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Travel Tuesdays: Geneva

Whether you’re travelling to Geneva for business or pleasure, be prepared to meet people from all over the world. Geneva is a cosmopolitan of sorts when it comes to welcoming people from all over the world. The Red Cross was established in Geneva in 1865 and the city was also the headquarters of the United Nations from 1920 to 1946, so you could say it’s a fairly powerful and peaceful place. Geneva is nearly entirely surrounded by France and connected to the rest of Switzerland only by the lake and a tiny strip of land along its northwest shore.


The lake is undoubtedly the most beautiful part of Geneva. It is the background of many photographs, paintings, movie scenes, and more. People often choose to explore the lake by one of the regular boats that connect Geneva with Lusanne, Montreux, and other lakeside towns. Or you can opt to adventure using motor launches known as Mouettes Genevoises that have shuttled between the lakeside quays since 1897.

If you’re more fit and willing, you can also take a paddleboard and challenge the water that way too!

A powerful jet of water streams into the air from the surface of the lake in a 145-meter plume. This is the symbol of Geneva and has become its most famous landmark. A powerful underwater pump propels the water at a rate of 500 liters/second to reach its desired height.

To get the best view, go to the Bains des Paquis, a local favourite for swimming, then enjoy a sauna and a quick snack at the cafe.

These marble buildings make up the Palais des Nations in the European headquarters of the United Nations. The position was assumed after the fall of the League of Nations, whose previous headquarters was here. The site has become renowned as a symbol of diplomacy, and for being the largest UN center after New York, with upwards of 25,000 delegates passing through annually.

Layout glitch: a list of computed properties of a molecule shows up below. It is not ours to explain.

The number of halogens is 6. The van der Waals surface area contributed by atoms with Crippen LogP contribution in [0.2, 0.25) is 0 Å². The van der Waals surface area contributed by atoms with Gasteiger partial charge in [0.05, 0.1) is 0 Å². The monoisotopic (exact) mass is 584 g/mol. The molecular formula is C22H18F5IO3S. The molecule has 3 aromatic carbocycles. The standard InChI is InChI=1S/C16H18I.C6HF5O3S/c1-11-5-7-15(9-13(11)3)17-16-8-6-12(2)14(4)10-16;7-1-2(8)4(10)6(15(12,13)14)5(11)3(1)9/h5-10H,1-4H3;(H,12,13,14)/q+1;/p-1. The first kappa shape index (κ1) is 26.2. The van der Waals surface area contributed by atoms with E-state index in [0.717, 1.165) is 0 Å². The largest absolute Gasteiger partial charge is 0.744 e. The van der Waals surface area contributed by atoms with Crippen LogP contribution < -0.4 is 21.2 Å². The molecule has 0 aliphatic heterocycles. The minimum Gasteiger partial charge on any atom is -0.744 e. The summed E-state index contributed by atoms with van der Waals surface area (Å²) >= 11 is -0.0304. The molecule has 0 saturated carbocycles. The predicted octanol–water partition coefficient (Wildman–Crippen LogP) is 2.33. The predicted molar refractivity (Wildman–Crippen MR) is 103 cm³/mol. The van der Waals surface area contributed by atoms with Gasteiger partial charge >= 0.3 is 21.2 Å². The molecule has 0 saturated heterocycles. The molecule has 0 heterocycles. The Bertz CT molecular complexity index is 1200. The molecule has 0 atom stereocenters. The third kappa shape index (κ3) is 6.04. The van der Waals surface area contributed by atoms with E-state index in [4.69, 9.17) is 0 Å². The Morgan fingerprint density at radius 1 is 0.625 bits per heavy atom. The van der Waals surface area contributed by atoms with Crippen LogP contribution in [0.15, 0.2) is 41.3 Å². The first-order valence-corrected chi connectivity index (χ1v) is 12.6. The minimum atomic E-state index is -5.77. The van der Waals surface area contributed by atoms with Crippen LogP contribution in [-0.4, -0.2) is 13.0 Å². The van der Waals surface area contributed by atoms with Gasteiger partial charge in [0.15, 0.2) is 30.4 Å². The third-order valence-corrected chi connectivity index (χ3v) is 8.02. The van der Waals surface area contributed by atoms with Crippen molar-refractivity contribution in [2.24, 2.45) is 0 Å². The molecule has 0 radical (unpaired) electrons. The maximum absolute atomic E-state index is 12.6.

The Assembly Hall seats more than 2,000 people and is used for UN meetings and it’s associated organizations. The lobby boasts an envious view of the Swiss Alps, while the two heavily gilded bronze doors at the ends were brought back from Italy by Napoleon and presented to the League of Nations by Clemenceau.


The Art and History Museum is one of Switzerland’s three largest museums, and owes it’s exceptional collections to the merger of several regional museums with added donations from private collectors.

Here you’ll find fields of applied and fine art and archeology, with a collection of weapons, Greek and Roman art treasures, Middle Eastern and Eastern Mediterranean antiques, Roman and Etruscan pottery, Egyptian funerary art, and so much more.

Located in the heart of Old Town Geneva, near the Temple de Saint-Pierre, you will find the notorious Place du Bourg-de-Four. The charming square is on the site of an ancient Roman forum and a market from the nineteenth century onwards. In the 16th century, exiled Protestants found shelter and refuge here.


Today, tourists will find cafes and restaurants which spill out onto the streets when the weather is nice, along with an 18th century fountain. A statue of Clementine stands in the square and the Palais de Justice, which housed the law courts since 1860, was built as a convent in the early 1700s.



Stay tuned for next week’s Travel Tuesday feature! Also, be sure to follow us on social media and stay up to date with new travel recommendations, lifestyle content and business tips for all types of travelers.

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